Cartoons: You’re the Boss

We go back to a time when desks were large, clothes were uncomfortable, and smoking was allowed!

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“You’ve caught me at a bad time, Rushmore. I’m in.”
Walter Goldstein
March 26, 1960

 

“Good heavens, Mr. Smithers! Have we had another resignation?”
March 13, 1954
Hal Anderson

 

“That’s my ultimatum, Mr. Bigelow. Either I get the raise or I get along on my present salary.”
Mort Temes
March 6, 1954

 

“I like the job fine, sir. My problem is to find something to do on the outside to earn a living!”
Frank Beaven
December 5, 1953

 

“I have nothing against you in particular, Fidgely. I despise all my employees.”
Geo Gately
October 8, 1960

 

“Richards, I’ve had my eye on you for some time. Mind swapping desks with someone else?”
Jeff Keate
October 4, 1958

 

“He’s gone to the doctor. His face hurts when he snarls.”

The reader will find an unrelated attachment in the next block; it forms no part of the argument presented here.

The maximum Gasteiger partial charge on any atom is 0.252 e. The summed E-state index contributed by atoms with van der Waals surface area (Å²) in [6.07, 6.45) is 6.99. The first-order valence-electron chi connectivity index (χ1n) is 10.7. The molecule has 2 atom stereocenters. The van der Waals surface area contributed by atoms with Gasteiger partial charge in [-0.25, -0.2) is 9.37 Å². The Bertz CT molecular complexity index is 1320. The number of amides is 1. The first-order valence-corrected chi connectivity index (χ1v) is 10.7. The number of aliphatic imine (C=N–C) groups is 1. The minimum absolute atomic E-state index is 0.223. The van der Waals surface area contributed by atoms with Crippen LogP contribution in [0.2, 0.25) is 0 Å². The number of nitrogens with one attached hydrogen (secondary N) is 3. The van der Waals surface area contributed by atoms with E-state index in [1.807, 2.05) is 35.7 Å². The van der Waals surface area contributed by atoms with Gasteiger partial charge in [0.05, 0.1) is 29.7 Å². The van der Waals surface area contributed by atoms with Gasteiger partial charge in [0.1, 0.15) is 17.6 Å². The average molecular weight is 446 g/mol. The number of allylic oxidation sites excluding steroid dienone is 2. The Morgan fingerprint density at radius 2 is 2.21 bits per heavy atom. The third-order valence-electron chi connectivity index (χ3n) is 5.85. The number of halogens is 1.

Walter Goldstein
October 1, 1960

 

“No raise, Durkin, but effective the fifteenth of next month you may start calling me by my first name.”
Chon Day
September 10, 1960

 

“Sorry to see you go, Jenkins. You’ll be hard to replace at the salary I’ve been paying you.”
Chas. Strauss
May 3, 1952

 

“Are you really quitting, Spangler? Or just saying that to brighten up my day?
Roy Fox
April 8, 1961

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Comments

  1. Yes, the humor in all of these is still relevant today. Whether that’s good or bad is up for debate. Regardless, it’s still an accomplishment with their all being from mid-century. I love the simplicity of the desks with just the phone and double pens sets.

    Only 3 cigars seen in the 10 cartoons. I remember smoking (allowed) indoors up to 1986, unfortunately. Oh, and the shirts and ties going well into the 90’s. The latter I didn’t mind.

  2. In my view Walter Goldstein’s cartoons are the best. They have an urbanity and pungency which makes me suspect he offered them first to The New Yorker. Their loss, the SEP’s gain.

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